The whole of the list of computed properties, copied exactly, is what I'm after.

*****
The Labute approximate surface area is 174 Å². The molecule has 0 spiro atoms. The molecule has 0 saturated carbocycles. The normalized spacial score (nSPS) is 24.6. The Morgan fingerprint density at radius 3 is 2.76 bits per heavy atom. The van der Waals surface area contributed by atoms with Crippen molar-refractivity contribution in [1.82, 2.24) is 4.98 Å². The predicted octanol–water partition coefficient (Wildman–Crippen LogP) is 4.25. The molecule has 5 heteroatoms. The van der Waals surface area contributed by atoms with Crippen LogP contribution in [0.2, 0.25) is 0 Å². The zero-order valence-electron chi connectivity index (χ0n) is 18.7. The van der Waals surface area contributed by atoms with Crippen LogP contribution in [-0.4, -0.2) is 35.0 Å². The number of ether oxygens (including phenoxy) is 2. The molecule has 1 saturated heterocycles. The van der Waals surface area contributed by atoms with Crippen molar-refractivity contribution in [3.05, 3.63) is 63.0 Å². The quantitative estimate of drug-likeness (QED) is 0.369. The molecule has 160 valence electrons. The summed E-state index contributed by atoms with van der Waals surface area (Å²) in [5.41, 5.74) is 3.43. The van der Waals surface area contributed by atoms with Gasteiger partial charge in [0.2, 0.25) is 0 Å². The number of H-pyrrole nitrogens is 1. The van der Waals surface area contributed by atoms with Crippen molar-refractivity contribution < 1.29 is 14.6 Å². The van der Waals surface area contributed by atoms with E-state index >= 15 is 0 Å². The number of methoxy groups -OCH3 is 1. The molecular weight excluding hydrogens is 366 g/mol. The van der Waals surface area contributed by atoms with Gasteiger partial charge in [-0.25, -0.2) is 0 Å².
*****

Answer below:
The Labute approximate surface area is 174 Å². The molecule has 0 spiro atoms. The molecule has 0 saturated carbocycles. The normalized spacial score (nSPS) is 24.6. The Morgan fingerprint density at radius 3 is 2.76 bits per heavy atom. The van der Waals surface area contributed by atoms with Crippen molar-refractivity contribution in [1.82, 2.24) is 4.98 Å². The predicted octanol–water partition coefficient (Wildman–Crippen LogP) is 4.25. The molecule has 5 heteroatoms. The van der Waals surface area contributed by atoms with Crippen LogP contribution in [0.2, 0.25) is 0 Å². The zero-order valence-electron chi connectivity index (χ0n) is 18.7. The van der Waals surface area contributed by atoms with Crippen LogP contribution in [-0.4, -0.2) is 35.0 Å². The number of ether oxygens (including phenoxy) is 2. The molecule has 1 saturated heterocycles. The van der Waals surface area contributed by atoms with Crippen molar-refractivity contribution in [3.05, 3.63) is 63.0 Å². The quantitative estimate of drug-likeness (QED) is 0.369. The molecule has 160 valence electrons. The summed E-state index contributed by atoms with van der Waals surface area (Å²) in [5.41, 5.74) is 3.43. The van der Waals surface area contributed by atoms with Gasteiger partial charge in [0.2, 0.25) is 0 Å². The number of H-pyrrole nitrogens is 1. The van der Waals surface area contributed by atoms with Crippen molar-refractivity contribution < 1.29 is 14.6 Å². The van der Waals surface area contributed by atoms with E-state index >= 15 is 0 Å². The number of methoxy groups -OCH3 is 1. The molecular weight excluding hydrogens is 366 g/mol. The van der Waals surface area contributed by atoms with Gasteiger partial charge in [-0.25, -0.2) is 0 Å².